A: Not really. It's also known as the Christian Church, but Disciples of Christ is the most accurate way to categorize it. It's not known as a particularly conservative or evangelical or fundamentalist denomination. In fact, today the mainstream leadership is, if anything, liberal or liberal-to-moderate. They've never really been conservative.

Richard Allen, Reagan's national security adviser, told me that Reagan had a sort of generic Christianity, and that's exactly right. It was a generic Christianity and that translated into a belief not just that God picks individuals to do certain things. Also, Reagan believed that God had chosen America as a special nation with a special purpose. So this all comes together in Reagan becoming convinced that, at that point in time, in the 1980s, God chose America for a special purpose in the Cold War - to confront atheistic Soviet communism.

Q: Why didn't he make a bigger deal of his religion?

A: (Former Attorney General) Ed Meese told me - and he's a good source for this, because he was with Reagan in the '70s in California - that Reagan was put off by what he perceived as politicians in the 1970s wearing their religion on their sleeve. I think he had Jimmy Carter in mind. And he didn't ever want to appear that he was using his religion for political purposes.

Q: So how did you find out about his religious faith?

A: This is what blew me away: I was writing just a regular book on Reagan and the Cold War. I went back and I read through all the old presidential papers, all the old presidential speeches, all the old Reagan statements, all of Reagan's handwritten letters, and over and over and over, I repeatedly was hit with Reagan's views on religion.

Reagan talking about God; Reagan talking specifically about Jesus Christ. I thought, "Where did this come from?" He was saying it. He wasn't saying it publicly, though sometimes he was. I started photocopying these references. Pretty soon I had this pile, which just increased. It went from half an inch to an inch to 6 inches to three or four boxes.

In the end, I had all this material that really everybody else seemed to miss. I think people missed it because - this sounds polemical, but I think it's an important point - most historians are on the left, politically. And a lot of journalists who write biographies of presidents are on the left, and I think a lot of them dismissed Reagan's religiosity. They didn't take it seriously. Or, even more important, they weren't interested in it.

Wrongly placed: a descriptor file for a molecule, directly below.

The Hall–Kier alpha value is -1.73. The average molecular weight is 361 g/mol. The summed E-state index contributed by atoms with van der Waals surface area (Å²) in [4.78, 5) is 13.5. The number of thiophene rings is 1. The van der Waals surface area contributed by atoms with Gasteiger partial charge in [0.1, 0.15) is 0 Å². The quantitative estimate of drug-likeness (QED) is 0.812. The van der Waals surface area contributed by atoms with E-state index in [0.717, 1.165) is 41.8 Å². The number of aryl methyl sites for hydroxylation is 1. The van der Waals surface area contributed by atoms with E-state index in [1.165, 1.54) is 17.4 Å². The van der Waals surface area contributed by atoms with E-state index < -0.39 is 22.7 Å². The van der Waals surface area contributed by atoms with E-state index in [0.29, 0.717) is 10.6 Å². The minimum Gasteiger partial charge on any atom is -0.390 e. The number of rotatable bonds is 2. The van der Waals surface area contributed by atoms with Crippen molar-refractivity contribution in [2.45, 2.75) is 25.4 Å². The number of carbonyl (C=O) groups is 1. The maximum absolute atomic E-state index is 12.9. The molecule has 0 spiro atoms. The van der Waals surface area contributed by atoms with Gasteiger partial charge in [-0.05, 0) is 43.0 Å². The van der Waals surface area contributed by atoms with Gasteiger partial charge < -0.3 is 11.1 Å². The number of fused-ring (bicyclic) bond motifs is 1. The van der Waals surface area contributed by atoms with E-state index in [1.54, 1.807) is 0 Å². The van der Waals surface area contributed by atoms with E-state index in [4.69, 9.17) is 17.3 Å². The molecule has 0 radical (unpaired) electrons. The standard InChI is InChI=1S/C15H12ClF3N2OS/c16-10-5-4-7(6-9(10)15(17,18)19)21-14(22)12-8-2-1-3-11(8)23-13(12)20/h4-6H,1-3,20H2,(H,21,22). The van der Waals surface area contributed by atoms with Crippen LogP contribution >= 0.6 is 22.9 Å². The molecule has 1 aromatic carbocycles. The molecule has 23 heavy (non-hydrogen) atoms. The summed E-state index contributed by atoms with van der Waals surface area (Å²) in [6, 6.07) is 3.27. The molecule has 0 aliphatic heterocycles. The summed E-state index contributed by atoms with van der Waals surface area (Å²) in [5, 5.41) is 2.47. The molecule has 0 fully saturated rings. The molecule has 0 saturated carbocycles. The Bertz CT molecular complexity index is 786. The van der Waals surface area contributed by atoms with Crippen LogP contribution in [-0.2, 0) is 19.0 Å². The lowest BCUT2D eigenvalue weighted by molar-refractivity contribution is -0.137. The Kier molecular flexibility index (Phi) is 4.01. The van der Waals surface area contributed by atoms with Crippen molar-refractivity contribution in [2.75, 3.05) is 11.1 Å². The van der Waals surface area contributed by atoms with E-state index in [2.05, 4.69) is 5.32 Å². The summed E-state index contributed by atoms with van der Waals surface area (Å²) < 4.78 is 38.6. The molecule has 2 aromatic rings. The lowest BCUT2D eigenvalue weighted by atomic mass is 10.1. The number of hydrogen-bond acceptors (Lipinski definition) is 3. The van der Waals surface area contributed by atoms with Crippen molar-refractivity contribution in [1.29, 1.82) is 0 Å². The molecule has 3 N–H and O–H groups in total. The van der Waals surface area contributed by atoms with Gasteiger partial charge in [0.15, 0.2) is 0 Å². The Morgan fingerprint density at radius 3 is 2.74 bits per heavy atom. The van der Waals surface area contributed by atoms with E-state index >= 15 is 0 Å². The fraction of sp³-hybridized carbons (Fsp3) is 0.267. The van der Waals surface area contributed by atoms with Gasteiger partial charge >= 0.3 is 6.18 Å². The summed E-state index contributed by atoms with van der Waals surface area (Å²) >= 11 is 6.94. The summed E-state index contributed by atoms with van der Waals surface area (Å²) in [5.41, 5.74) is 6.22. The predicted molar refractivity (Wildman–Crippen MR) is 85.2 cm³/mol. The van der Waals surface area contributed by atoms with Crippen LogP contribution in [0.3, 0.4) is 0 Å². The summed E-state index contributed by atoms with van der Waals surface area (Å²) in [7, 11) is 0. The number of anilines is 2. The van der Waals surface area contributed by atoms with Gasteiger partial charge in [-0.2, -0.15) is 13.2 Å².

Me, I'm personally a Christian, I'm personally a conservative, and I'm interested in that stuff. So when I saw that, I didn't let it go. I said, "I'm really intrigued by all this and I want to learn more about it."

Q: Are there any other Reagan mysteries out there?

A: Yeah, there are. A couple of them, though, are subjects of other books, so I don't want to give them away.

Q: Do we really need any more Reagan books?

A: We need different Reagan books. There are things out there about Reagan - there are wrinkles, there are things about him that are not know - that require more research. One thing, for example: The definitive biography of his early life remains to be written. A narrative biography for the general public.

Edmund Morris did a lot of that, but I think, for example, a good biography of Reagan's parents is probably needed. Another book would be to take a serious look at Reagan's intelligence, because he was actually very intelligent man and that's completely contrary to perceptions of him. He had a photographic memory as early as childhood. He was a very intelligent human being.

Even saying that to this day elicits laughter from the elites, but it's absolutely true. And somebody needs to lay it out.

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JWR contributor Bill Steigerwald is an associate editor and columnist at the Pittsburgh Tribune-Review. Comment by clicking here.

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© 2002, Bill Steigerwald